I’ve been thinking about things lately; things I often end up in the middle of with no idea of the journey. In betweens.
I suppose that’s the very definition of thoughts anyway. At least until that inner dialogue combines with the emotional tongue – with all its lashing out and sweetness. Who ever thought the endless battle was between the head and the heart had not yet recognized how the tongue lies between. Neither head nor heart would amount to much otherwise. The irony, it seems, is in the puppetry of the mouth when the mouth seems to be the one in control – releasing or withholding at will, regardless to the constant conversation of head and mind.
In all those fluttering, mouth-gaping, blank starring moments, I often think of relationships. In this particular case, I find myself thinking most specifically of technology and relationships.
I was born in a technological limbo – somewhere between years of hyper advancement and the dawn of a machine-centered nation. As such, I can explain in great, boring detail how today’s cell phones are much stronger than our first oversized home computers, and I can carry on about my own evolution from the wonder of whiteout ribbons on our electronic type writer to the first version of the CD-ROM – encased in plastic, like the first laser disc.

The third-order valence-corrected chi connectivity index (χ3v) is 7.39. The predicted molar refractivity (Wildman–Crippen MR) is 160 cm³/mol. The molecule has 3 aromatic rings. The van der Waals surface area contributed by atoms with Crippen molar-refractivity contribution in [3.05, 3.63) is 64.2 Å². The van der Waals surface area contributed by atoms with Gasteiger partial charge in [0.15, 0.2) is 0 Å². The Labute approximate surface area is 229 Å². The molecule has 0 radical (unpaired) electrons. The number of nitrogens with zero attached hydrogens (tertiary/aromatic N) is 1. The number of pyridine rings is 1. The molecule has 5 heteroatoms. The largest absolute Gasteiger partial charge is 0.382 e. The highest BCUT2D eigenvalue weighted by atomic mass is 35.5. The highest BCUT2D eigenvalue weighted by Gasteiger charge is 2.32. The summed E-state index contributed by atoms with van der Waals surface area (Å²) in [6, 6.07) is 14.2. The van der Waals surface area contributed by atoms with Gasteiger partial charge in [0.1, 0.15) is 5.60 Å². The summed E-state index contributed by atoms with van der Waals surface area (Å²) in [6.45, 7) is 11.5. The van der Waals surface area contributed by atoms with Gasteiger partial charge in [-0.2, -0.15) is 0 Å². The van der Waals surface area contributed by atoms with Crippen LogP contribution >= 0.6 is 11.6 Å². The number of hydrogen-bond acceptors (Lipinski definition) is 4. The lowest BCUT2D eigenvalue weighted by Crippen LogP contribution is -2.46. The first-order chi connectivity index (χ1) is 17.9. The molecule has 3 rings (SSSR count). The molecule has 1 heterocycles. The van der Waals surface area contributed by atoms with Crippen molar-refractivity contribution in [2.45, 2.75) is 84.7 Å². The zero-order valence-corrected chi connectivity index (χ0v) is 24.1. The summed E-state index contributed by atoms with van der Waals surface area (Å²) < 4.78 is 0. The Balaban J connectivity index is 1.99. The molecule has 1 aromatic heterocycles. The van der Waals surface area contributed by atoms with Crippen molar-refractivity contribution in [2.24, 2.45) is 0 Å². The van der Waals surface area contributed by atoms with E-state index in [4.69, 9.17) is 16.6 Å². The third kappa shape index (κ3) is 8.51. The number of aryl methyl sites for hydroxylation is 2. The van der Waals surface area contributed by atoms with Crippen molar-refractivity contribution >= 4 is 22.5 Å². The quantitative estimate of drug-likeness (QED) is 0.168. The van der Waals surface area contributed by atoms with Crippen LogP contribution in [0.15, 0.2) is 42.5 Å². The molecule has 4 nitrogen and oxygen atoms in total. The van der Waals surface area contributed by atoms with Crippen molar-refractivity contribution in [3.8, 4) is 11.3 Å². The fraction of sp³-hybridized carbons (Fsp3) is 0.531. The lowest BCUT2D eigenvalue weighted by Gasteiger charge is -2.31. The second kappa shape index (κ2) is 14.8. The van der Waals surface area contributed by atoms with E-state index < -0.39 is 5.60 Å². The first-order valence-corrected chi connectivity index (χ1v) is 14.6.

Everything, then, had such momentum.
I can recall a world before search engines and remember waiting for my friend Lou to send me my Gmail invite at a time when the email service was invitation only. I can describe in perfect tone the sounds of logging into the Internet at 28k speeds in a day when the Internet was priced like long distance phone calls. 10 cents per minute!
Today, we know no limits. Our children, most specifically, know no limits. Unlimited texting. Internet speeds. Connectivity. Binge watching television. On demand. And suddenly it hit me what my problem in particular is and what I mourn most particularly for in a new generation of children – it’s time.
Time spent. Waiting. Connecting. Disappointment. Being wrong. Trying again. Commitment.
Addictions of all kind have plagued relationships since the dawn of time, and there are many discussions regarding computer gaming and cell phone addictions coming between even the strongest couples. But I don’t think that’s it, really. If it wasn’t one thing, it was surely something else before.
It’s single-serving friends and self-centered instant gratitude.
Before now, I thought I was one of those people constantly living in reverse and thriving on what could have been. I’m that person that went back to every boyfriend at least twice and was always on the move between the same places; constantly comparing one moment to a moment I had just had, and one place to another I had just been.